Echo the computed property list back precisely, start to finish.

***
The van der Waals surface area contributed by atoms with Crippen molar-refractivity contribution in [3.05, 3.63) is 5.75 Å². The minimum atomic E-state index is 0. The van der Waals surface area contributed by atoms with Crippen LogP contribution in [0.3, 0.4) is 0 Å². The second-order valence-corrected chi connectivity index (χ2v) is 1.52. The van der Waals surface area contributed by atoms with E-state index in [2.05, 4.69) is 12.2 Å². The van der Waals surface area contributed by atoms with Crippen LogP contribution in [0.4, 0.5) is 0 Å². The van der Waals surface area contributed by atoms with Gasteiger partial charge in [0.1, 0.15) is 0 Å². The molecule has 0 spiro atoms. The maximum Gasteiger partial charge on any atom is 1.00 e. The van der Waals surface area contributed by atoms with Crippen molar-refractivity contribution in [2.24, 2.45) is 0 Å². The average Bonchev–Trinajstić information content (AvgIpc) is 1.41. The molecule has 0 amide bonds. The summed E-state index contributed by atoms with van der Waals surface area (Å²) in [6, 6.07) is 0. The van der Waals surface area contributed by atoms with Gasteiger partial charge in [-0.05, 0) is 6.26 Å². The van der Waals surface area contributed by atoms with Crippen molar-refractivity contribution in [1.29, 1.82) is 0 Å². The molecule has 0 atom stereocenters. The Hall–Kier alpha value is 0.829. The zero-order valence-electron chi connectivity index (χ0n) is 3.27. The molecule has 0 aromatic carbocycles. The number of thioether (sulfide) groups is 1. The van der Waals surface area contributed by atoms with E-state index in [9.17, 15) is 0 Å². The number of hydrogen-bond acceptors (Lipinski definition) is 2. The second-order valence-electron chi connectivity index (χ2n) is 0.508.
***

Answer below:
The van der Waals surface area contributed by atoms with Crippen molar-refractivity contribution in [3.05, 3.63) is 5.75 Å². The minimum atomic E-state index is 0. The van der Waals surface area contributed by atoms with Crippen LogP contribution in [0.3, 0.4) is 0 Å². The second-order valence-corrected chi connectivity index (χ2v) is 1.52. The van der Waals surface area contributed by atoms with E-state index in [2.05, 4.69) is 12.2 Å². The van der Waals surface area contributed by atoms with Crippen LogP contribution in [0.4, 0.5) is 0 Å². The van der Waals surface area contributed by atoms with Gasteiger partial charge in [0.1, 0.15) is 0 Å². The molecule has 0 spiro atoms. The maximum Gasteiger partial charge on any atom is 1.00 e. The van der Waals surface area contributed by atoms with Crippen molar-refractivity contribution in [2.24, 2.45) is 0 Å². The average Bonchev–Trinajstić information content (AvgIpc) is 1.41. The molecule has 0 amide bonds. The summed E-state index contributed by atoms with van der Waals surface area (Å²) in [6, 6.07) is 0. The van der Waals surface area contributed by atoms with Gasteiger partial charge in [-0.05, 0) is 6.26 Å². The van der Waals surface area contributed by atoms with Crippen molar-refractivity contribution in [1.29, 1.82) is 0 Å². The molecule has 0 atom stereocenters. The Hall–Kier alpha value is 0.829. The zero-order valence-electron chi connectivity index (χ0n) is 3.27. The molecule has 0 aromatic carbocycles. The number of thioether (sulfide) groups is 1. The van der Waals surface area contributed by atoms with E-state index in [9.17, 15) is 0 Å². The number of hydrogen-bond acceptors (Lipinski definition) is 2. The second-order valence-electron chi connectivity index (χ2n) is 0.508.